May’s stubbornness betrays her lack of vision
Depending on one’s point of view, leaders can be resilient or obstinate. In the US, some consider President Donald Trump is being resilient in facing up to Congress and refusing to budge over the shutdown. Others just see this as petty obstinacy. In Britain, many admire Prime Minister Theresa May for her resilience, echoing praise of Margaret Thatcher, whose most famous quote was “the lady’s not for turning.” Others, including many in the European Commission and leadership circles of the EU, just see her as being obstinate. So just when does resilience become obstinacy? When does stubbornness turn into recklessness?
As in the US, Britain is deeply divided. In such situations, the center collapses and common ground disappears in a flood of abuse and rancor. Compromise becomes a sign of weakness. Isolated in rival camps, group polarization leads inexorably to reinforcing the more extreme negative viewpoints of the other.
May has faced a colossal challenge and withstood unending torrents of criticism, accusations of being robotic and almost routine resignations of ministers. Her government was the first in history to be deemed to be in contempt of Parliament, and she scraped through a leadership challenge from within her own party, when 117 Conservative MPs expressed no confidence in her. Then, last week, she lost the vote on her withdrawal bill by 230 votes; 432 to 202 — the largest loss by any government on record. As she got up to speak seconds afterward, it was as if nothing had happened. She treats her EU withdrawal bill as if it was the dead parrot in the infamous Monty Python sketch.
Being dogged can be a positive quality; if you are right. Stubbornness can be a help or a hindrance. Yet what is amazing about May is that she appears wedded to being stubborn the whole time and has no other gear. Just ask anyone who worked with her at the Home Office, where she was equally stubbornly wedded to bringing net immigration below 100,000 a year — a goal nobody believed was going to be achieved. Some might see this as a core British trait and one reason why Brexit was voted for; that so many Brits despise being told what to do, not least by an outside power.
May is far from the only stubborn figure in this Brexit saga. In fact, few leading characters have been bursting with flexibility. Jeremy Corbyn has shown to be her equal in most regards and, like her, has weathered plenty of arrows of discontent. What was his reaction to the rare olive branch from Downing Street inviting him and other party leaders in for talks? It was to turn it down flat, demanding that a no-deal Brexit be ruled out first.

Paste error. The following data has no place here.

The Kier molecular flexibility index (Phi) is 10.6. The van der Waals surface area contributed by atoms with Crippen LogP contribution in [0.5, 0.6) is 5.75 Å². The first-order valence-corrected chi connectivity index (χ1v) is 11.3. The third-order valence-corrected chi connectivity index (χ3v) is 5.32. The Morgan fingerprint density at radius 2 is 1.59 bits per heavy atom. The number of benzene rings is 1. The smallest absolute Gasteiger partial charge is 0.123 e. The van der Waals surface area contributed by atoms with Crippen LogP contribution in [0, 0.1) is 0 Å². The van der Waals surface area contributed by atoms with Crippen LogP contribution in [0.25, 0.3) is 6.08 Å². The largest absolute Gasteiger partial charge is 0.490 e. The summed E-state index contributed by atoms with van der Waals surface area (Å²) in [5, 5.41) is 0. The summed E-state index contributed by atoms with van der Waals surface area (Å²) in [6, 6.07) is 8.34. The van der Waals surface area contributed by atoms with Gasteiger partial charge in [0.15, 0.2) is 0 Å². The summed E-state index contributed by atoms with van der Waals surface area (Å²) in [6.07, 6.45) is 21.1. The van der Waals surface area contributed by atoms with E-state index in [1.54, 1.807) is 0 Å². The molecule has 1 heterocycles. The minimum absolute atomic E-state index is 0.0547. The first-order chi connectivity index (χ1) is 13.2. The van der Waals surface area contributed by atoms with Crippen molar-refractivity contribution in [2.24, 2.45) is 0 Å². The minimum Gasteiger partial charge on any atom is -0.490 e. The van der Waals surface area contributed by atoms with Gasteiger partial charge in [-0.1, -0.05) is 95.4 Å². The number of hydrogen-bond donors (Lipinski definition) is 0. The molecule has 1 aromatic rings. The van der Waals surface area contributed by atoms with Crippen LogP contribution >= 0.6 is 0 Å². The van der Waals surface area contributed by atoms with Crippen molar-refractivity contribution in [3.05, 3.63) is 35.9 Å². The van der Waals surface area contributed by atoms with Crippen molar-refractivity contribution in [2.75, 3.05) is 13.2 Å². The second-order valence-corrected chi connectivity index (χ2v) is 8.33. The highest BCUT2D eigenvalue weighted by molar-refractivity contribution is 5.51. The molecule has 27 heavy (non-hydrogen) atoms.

She should not be surprised if fellow MPs decide to take things forward without her.
Plenty of other Brexiteers live in a fact-resistant world and are imbued with an ironclad belief in their case. Boris Johnson plows ahead, even lying about his lies. In the most recent of his thinly veiled leadership bid speeches, he claimed that he “didn’t make any remarks about Turkey,” during the referendum campaign. Cue an avalanche of fact-checking and video clips of the former foreign secretary making remarks such as “the only way to avoid having common borders with Turkey is to vote leave and take back control.”
A leading Brexiteer made the remarkable argument that “we can’t let the EU bully us or call the shots” and so, if no changes to the withdrawal agreement are possible, the UK should leave without a deal on World Trade Organization terms. He claimed that the EU would demand a negotiation “reasonably swiftly” and, “as a third country, we would have more negotiation leverage.”
This nonsensical, irresponsible idiocy received the scalding burn it merited from a senior EU figure. “None of us wants a cliff edge. None of us wants a no-deal, but the idea that you can threaten member states on the continent with that is ridiculous. It’s like saying, ‘Do this or we shoot ourselves in the head. You may get some blood on you.’ We never considered it credible.”
EU officials have also stuck pretty rigidly to their lines and position and perhaps may regret, in private moments of honesty, not being more generous to then-Prime Minister David Cameron in renegotiating Britain’s terms of membership in 2016. Chancellor Angela Merkel of Germany has just sounded off about the importance of give and take, “so that people don’t look back in 50 years, shaking their heads, and say why weren’t we in a position to make a compromise?” Who knows if that will lead to a serious change in the EU stance?
Many believe that May has to decide whether to break her party or break the country. To get a deal through Parliament, she will have to concede on her red lines or delay Article 50 to find an exit. She will also have to reach understandings with non-Conservative MPs. Doing that will enrage the Brexiteers. Flirting with a no-deal Brexit will see “remainer” resignations.
Maybe May is stubborn but she is also fearful, which explains her hesitancy. The harsh conclusion is that not changing her mind is a substitute for not knowing what it is. She lacks the vision to see the way forward. Until she knows what to do, she will just stick and stick again. She should not be surprised if fellow MPs decide to take things forward without her.
- Chris Doyle is director of the London-based Council for Arab-British Understanding (CAABU). Twitter: @Doylech